Today, anyone intending to relocate to Miami brings with them a pre-conceived notion of modern architecture, produce isle coloring, bay views, and slick interiors. Miami mega-developer Jorge Perez, as well as corporations such as Hyatt, Hilton and Super Clubs are very cognizant of the Miami client expectation. There is only one architect/designer who can scratch the Miami Vice itch, enter Kobi Karp. Kobi Karp is Founder and Principal of KKAID, Kobi Karp Architecture Interior Design Planning, headquartered in Miami, Florida in the former Miami-Dade Police station. He is quickly defining the living style of Miami today, just as Vice defined its perceived culture.
Karp is a progressive designer whose presence can be best described as casual. Karp gracefully lacks the stiffness and academic air commonly found among his peers. One could more easily imagine Karp on the golf course that at the design desk. Born in Netanya, Israel on November 1, 1962, his family relocated to Minneapolis, Minnesota at the age of 12. Karp was educated at the University of Minnesota’s Institute of Technology, earning degrees in both Architecture and Environmental Design. Developers took notice of Karp after he completed the tastefully done renovation to the Cadillac Hotel in Miami. At the time, hotels and residential building sought to return to their original glamour and sought architects sensitive to city history. For his work, Karp received the Miami-Dade Heritage Trust Preservation Award.
Much of his appeal comes from his ability to authentically, diversify his projects. To his credit, one can randomly view three of his buildings or interiors, and make no connection as to the work of the same designer. It is this ability to transcend expectations that has caused his clientele to range from government to private, from site planning to build-out. He has even been contracted to coordinate retail traffic patterns and assist in the preservation of landmarks in urban areas. James Cubby of Home and Design Studio adequately describes his work as, “future function housed in a form from the past.”
It is this all encompassing ability that now allows Karp to lead projects in the Middle East, Europe and the Caribbean. Karp’s international expansion now includes a $180 million hotel in the United Arab Emirates, along with a $100 million project for the Resort Al Hamara Palace in Ras Al Khaimah, UAE.
Another modern design approach that has catapulted Karp into demand is his balance of luxury, modern furniture, space and appropriate layout. Whether it is the Capri mid-rise residential development on South Beach or a mixed-use development high rise in Sochi, Russia, efficient flexibility is the Karp objective.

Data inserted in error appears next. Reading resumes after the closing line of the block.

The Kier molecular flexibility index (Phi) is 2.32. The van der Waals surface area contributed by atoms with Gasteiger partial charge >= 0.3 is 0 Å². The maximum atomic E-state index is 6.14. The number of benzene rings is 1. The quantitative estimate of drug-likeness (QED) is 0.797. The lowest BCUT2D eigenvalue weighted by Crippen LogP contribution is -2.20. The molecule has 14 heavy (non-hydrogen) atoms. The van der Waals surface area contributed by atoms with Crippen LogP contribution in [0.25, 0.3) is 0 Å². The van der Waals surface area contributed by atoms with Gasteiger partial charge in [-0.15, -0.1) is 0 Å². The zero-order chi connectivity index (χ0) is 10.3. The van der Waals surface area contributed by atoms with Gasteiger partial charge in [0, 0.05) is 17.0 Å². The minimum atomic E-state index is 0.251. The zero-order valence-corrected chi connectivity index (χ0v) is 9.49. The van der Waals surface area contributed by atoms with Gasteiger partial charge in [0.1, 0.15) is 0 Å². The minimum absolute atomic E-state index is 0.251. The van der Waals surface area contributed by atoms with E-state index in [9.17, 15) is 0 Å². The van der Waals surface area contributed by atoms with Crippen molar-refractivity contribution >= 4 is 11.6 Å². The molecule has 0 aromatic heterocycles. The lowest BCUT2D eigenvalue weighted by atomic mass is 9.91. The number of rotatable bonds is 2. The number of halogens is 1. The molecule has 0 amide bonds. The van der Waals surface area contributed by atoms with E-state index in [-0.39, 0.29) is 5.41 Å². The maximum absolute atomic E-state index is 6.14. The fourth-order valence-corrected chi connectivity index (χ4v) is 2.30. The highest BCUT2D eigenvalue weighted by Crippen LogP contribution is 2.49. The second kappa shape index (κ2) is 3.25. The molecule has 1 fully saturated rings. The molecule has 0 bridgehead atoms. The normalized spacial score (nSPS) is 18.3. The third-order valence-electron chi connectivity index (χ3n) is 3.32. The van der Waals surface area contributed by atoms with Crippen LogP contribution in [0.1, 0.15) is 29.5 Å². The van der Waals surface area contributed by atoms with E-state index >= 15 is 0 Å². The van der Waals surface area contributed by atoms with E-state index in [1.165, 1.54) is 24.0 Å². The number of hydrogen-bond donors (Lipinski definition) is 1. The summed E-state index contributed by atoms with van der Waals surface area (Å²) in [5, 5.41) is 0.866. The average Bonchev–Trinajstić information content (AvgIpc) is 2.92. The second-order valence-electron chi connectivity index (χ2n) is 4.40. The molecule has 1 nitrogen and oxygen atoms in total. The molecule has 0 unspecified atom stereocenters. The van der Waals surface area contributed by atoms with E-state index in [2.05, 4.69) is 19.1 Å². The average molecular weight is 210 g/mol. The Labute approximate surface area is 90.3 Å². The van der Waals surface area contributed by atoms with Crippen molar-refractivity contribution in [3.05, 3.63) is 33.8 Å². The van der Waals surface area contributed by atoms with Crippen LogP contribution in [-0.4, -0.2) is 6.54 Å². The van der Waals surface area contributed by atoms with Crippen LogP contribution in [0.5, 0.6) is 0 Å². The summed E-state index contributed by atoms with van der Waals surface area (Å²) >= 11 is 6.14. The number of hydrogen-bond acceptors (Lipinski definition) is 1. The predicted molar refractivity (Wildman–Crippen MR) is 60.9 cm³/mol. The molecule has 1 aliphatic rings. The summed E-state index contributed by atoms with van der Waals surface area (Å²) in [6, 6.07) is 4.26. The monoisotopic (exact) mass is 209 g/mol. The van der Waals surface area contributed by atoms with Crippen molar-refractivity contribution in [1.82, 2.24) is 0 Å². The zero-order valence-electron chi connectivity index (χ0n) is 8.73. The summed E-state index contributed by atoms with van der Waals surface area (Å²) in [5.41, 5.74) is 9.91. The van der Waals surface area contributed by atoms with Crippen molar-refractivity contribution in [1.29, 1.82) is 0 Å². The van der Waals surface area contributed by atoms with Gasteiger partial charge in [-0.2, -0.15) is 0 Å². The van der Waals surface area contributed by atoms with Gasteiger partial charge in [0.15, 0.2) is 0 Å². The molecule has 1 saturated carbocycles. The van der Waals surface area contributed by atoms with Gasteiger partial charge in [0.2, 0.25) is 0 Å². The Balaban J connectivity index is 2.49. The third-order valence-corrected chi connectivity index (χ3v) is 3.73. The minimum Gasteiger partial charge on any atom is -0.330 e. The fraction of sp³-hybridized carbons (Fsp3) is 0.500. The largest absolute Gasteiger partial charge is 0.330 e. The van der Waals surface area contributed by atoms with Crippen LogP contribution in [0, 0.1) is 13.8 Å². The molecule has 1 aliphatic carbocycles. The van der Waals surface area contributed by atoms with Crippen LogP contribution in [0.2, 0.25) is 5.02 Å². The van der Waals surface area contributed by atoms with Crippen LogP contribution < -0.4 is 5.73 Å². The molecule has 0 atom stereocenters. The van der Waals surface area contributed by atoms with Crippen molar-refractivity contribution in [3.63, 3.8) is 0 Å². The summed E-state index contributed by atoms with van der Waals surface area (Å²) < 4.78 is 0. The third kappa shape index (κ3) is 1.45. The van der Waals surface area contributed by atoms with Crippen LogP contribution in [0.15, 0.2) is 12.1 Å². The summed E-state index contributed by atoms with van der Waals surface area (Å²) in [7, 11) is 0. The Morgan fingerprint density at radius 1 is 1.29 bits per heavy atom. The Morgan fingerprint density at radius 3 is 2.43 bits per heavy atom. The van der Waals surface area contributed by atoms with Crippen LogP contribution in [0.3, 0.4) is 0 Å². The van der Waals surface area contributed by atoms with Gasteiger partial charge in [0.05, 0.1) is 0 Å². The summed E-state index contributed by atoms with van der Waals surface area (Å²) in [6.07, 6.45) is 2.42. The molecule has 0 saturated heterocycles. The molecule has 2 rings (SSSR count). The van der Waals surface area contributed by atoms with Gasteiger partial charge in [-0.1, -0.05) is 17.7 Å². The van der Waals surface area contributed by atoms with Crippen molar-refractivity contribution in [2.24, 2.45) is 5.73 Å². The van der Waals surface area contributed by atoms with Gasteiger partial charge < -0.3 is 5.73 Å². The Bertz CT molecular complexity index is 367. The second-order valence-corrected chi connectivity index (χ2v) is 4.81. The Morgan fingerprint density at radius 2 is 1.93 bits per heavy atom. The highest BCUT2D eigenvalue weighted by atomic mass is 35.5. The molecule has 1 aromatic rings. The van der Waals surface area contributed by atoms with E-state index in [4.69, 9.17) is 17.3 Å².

Karp, speaking to writer Libby John on the mission of his firm stated, “[We] exclusively focus on how the aesthetics and organization of a space can reflect a projects image. It works to improve efficiency and productivity and creates visual and mood-heightened appeal.” Karp continues, “We don’t frivolously design spaces, if it is required to be there, we will implement it.” Karp believes that character is not exclusive to humanity. He views buildings that lack character as the most offensive, and wasteful. Karp explains to writer Alix Sharkey, “I see buildings as people, with character and feeling, when you see a tall, good-looking person walk in the room, it’s normal to look up and pay attention, but you might not like them once you get to know them. It’s character that you learn to cherish and protect, and the same goes for buildings.”
Awards granted to Karp include: Gold Award, American Resort and Development Association, Governor’s Design Team, Minnesota, Outstanding Young Architect of the Year Award, Miami, Developers and Builder Alliance Landmark Award, and the Norman Giller Award, North Beach Development Corporation. Current projects include Canyon Ranch, Las Vegas, Club Med, Bahamas, and the Grand Sierra Resort in Reno.
Long live Miami Vice! Kobi Karp must have flashbacks as his team works in their renovated, Miami-Dade Police station. They kept the fingerprinting room along with many other artifacts of criminal justice gone by. ‘Sonny’ Crockett would be proud.
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